The MAIN DAY program was divided into 4 blocks: In the morning, participants could choose between ART, featuring two art leaders from Zagrava and SmokokoSerhii Demydiuk and Oleksandr Bodov, as well as one of the most prominent speakers of the event – Oleh Malamuzh, director of the Mavka cartoon; and EDUCATION, which was a discussion panel between Dmytro Doroshenko, head of the creative sectors of the economy division of the Department for Development of Innovative and Creative Sectors of the IP Office, Oleh Lahodniuk, deputy vice-rector of UCU for information systems and technologies, Serhii Veretyuk, head of the Noosphere engineering school network, and Mykhailo Boyko, head of the training programs at the FUGAS game studio.


A few years ago, with the assistance of Zagrava, the game development sector in Rivne began to develop actively in educational institutions, because despite the high demand for it, no Ukrainian school has yet graduated developers ready to work in game studios. Taking into account the expertise of companies with many years of experience and assessing the market situation, Rivne colleges, private institutions, and the National University of Water Management began to pay more and more attention to this particular educational area, so the discussion focused on the challenges for education in training this kind of specialist and the use of the game industry as a learning tool.


The DEVELOPMENT area was presented by Oleksiy Izvalov, Associate Professor of IT at Elworthy Institute of Economics and Technology and for many years the coordinator of the Ukrainian sector of Global Game Jam, the world’s largest game development hackathon. Oleksii told how every year more and more developers across the country join the Jam, and teams that once gathered for a few days of brainstorming turn into companies and bring their game prototypes to a marketable product. Every year, the Ukrainian GGJ has fixed hubs in several cities, and Rivne, based at the Zagrava office, has been on this list for 7 years in a row.


The development section also had a non-standard format: everyone could come to the meeting point to meet Zagrava CEO Oleksii Mykhasiuk or one of the studio’s project managers: Mykhailo Zhovnach, Maksym Parshin or Oleksandr Slepyi, to ask them any question about managing a large, branched team. There was really a lot to talk about: with more than 13 years of experience, the company has gone from a small studio with big challenges to a successful and stable corporation and has steadily survived the coronavirus crisis and full-scale invasion, continuing to work on future hits.

The real highlight of the conference was the participants of the BUSINESS section – a team of legal experts from the Diia.City Project Office led by Oleksandr Borniakov, Deputy Minister of Digital Transformation and Head of Diia.City. Together with Oleksiy Dobronravov and Dmytro Zinchenko, he spoke about the cooperation between the Ministry of Digital Transformation and the IT community, the functioning of Diia.City and the booking of IT specialists, and the discussion was supplemented by speeches by Yevheniia Zhovnach, Administrative Director of Zagrava, and Nadiya Hladkevych, CEO of RENOME, who shared their companies’ experience as Diia.City residents.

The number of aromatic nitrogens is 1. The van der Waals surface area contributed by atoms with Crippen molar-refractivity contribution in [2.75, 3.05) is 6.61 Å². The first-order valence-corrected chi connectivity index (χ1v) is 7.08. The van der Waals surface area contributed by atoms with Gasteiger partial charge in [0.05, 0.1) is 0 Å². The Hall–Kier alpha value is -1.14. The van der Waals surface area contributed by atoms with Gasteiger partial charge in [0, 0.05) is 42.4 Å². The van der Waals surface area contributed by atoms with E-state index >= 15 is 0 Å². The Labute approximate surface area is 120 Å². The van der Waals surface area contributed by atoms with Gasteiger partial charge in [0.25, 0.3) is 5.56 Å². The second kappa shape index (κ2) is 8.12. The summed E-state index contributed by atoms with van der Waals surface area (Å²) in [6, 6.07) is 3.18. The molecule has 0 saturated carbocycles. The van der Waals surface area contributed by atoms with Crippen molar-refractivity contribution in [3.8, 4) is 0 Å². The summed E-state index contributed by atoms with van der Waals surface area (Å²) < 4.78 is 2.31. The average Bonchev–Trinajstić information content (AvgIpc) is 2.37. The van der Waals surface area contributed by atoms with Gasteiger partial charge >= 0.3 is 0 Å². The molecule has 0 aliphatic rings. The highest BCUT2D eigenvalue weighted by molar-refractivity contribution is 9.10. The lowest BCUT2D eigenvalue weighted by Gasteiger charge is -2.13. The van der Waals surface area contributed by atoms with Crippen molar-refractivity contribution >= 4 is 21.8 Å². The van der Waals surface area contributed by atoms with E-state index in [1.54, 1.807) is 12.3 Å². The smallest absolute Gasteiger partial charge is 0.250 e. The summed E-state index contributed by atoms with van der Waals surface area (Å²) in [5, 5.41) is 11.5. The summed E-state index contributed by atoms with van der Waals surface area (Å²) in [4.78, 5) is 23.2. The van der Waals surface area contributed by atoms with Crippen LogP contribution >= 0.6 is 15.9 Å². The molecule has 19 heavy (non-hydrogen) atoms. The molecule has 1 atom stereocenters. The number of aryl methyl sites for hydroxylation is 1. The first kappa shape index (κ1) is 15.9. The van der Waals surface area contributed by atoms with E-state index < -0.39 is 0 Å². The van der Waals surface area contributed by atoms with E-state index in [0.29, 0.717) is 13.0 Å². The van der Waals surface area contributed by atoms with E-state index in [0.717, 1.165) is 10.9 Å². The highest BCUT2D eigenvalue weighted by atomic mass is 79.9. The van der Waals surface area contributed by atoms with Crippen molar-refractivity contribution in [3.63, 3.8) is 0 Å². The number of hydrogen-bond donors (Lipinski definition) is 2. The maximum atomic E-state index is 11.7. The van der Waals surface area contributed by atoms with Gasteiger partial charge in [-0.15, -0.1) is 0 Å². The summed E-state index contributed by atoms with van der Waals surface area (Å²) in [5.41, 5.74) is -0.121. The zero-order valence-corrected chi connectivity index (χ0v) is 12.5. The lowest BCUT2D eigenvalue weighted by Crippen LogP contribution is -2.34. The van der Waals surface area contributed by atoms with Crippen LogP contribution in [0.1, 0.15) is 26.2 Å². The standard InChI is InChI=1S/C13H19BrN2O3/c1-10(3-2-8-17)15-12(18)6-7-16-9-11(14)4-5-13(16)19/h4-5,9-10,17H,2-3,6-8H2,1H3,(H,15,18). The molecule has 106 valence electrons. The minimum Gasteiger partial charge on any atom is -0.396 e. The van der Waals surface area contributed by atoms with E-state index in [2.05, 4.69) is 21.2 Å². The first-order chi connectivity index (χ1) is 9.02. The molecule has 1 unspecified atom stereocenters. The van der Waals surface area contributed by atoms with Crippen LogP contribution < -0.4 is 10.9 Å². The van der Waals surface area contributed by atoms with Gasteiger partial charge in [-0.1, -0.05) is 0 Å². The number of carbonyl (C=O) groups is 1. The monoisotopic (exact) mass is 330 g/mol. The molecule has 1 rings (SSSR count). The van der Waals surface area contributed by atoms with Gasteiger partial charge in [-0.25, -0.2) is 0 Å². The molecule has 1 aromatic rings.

The BUSINESS panel also hosted another team of people who have gone from idea to implementation of their own project – three founders of successful startups, and Yana Paladieva, Head of Projects and Programmes at the Ukrainian Startup Fund. Oleksii Korzhenko from BigData holding ESM.ONE, Rev Miller from Atlantis World and its social metaverse, and Oleksii Bubnov from AR quest GuidAR – these three talented developers shared their expertise in their respective fields and the ups and downs on the way to release. The audience also received useful insights into budgeting for a successful game from Oleksandr Zalevsky, CEO of Smokoko games.


All these speeches and discussions inspire us to keep going, to work purposefully and develop, but we should not forget that working in the creative field and creating and generating creativity requires constant investment of energy and our own resources, which are easy to lose and important to restore. In order to help people to live their emotions in a balanced way, control stress and find new inner strength, Iryna Malamuzh, a psychologist and part-time screenwriter and producer, told the audience about self-healing methods and psychotherapeutic techniques for restoring their resources in her lecture “Creative & Resource”.


Such a selection of topics and lecturers allowed us to reach a wider audience than a regular highly specialised conference would have, because in addition to the “pure” game development itself, there are related areas that are closely intertwined with development both globally and in everyday details, so in one day, the participants were able to “walk” with the lecturers the entire path of becoming a specialist: from choosing an educational institution to enter after school “to become an IT specialist” to determining the form of employment and taxation in Diya. City.


Not just lectures

After the first offline day, the participants enjoyed a performance by the folk rock band OtVinta and a charity raffle where they could win a laptop from the conference’s technical sponsor for a donation of UAH 500 or more. In this way, almost 40 thousand hryvnias were raised in a short time to help children from Mariupol.

The next day, on Saturday, the conference participants could choose one of the following activities: a tour of Dubno Castle, a 15th-century monument, or a workshop on design thinking in gaming by Oleksandr Akimenko, co-founder of Yes&Design and Platform Media.

At the end of the activities, guests were invited to a tour of Zagrava’s office and a joint buffet to share feedback and impressions.

This event was a challenge for us, as we have never held an event of this scale before, but the result exceeded all expectations and justified all the efforts made. Now our first priority is to choose the dates for GCC 2024.